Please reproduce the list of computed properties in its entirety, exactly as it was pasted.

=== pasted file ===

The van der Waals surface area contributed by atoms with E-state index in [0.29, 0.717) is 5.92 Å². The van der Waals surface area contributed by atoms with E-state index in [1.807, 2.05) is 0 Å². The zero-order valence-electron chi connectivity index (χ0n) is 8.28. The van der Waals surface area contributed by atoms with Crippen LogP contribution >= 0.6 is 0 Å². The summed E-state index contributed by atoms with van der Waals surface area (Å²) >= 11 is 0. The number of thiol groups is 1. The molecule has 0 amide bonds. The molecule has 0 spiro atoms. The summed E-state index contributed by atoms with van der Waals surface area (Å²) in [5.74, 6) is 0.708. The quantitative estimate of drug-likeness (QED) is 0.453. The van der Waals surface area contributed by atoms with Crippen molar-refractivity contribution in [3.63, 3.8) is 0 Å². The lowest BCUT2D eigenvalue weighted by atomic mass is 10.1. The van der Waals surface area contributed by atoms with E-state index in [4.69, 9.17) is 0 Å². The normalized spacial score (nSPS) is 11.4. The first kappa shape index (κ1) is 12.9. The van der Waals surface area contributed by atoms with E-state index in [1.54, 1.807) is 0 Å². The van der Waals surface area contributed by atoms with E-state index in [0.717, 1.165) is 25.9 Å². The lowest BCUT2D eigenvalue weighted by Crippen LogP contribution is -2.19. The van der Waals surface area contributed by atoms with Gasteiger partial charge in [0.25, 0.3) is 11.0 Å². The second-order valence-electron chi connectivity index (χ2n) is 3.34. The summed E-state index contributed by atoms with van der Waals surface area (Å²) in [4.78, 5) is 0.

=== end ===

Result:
The van der Waals surface area contributed by atoms with E-state index in [0.29, 0.717) is 5.92 Å². The van der Waals surface area contributed by atoms with E-state index in [1.807, 2.05) is 0 Å². The zero-order valence-electron chi connectivity index (χ0n) is 8.28. The van der Waals surface area contributed by atoms with Crippen LogP contribution >= 0.6 is 0 Å². The summed E-state index contributed by atoms with van der Waals surface area (Å²) >= 11 is 0. The number of thiol groups is 1. The molecule has 0 amide bonds. The molecule has 0 spiro atoms. The summed E-state index contributed by atoms with van der Waals surface area (Å²) in [5.74, 6) is 0.708. The quantitative estimate of drug-likeness (QED) is 0.453. The van der Waals surface area contributed by atoms with Crippen molar-refractivity contribution in [3.63, 3.8) is 0 Å². The lowest BCUT2D eigenvalue weighted by atomic mass is 10.1. The van der Waals surface area contributed by atoms with E-state index in [4.69, 9.17) is 0 Å². The normalized spacial score (nSPS) is 11.4. The first kappa shape index (κ1) is 12.9. The van der Waals surface area contributed by atoms with E-state index in [1.54, 1.807) is 0 Å². The van der Waals surface area contributed by atoms with E-state index in [0.717, 1.165) is 25.9 Å². The lowest BCUT2D eigenvalue weighted by Crippen LogP contribution is -2.19. The van der Waals surface area contributed by atoms with Gasteiger partial charge in [0.25, 0.3) is 11.0 Å². The second-order valence-electron chi connectivity index (χ2n) is 3.34. The summed E-state index contributed by atoms with van der Waals surface area (Å²) in [4.78, 5) is 0.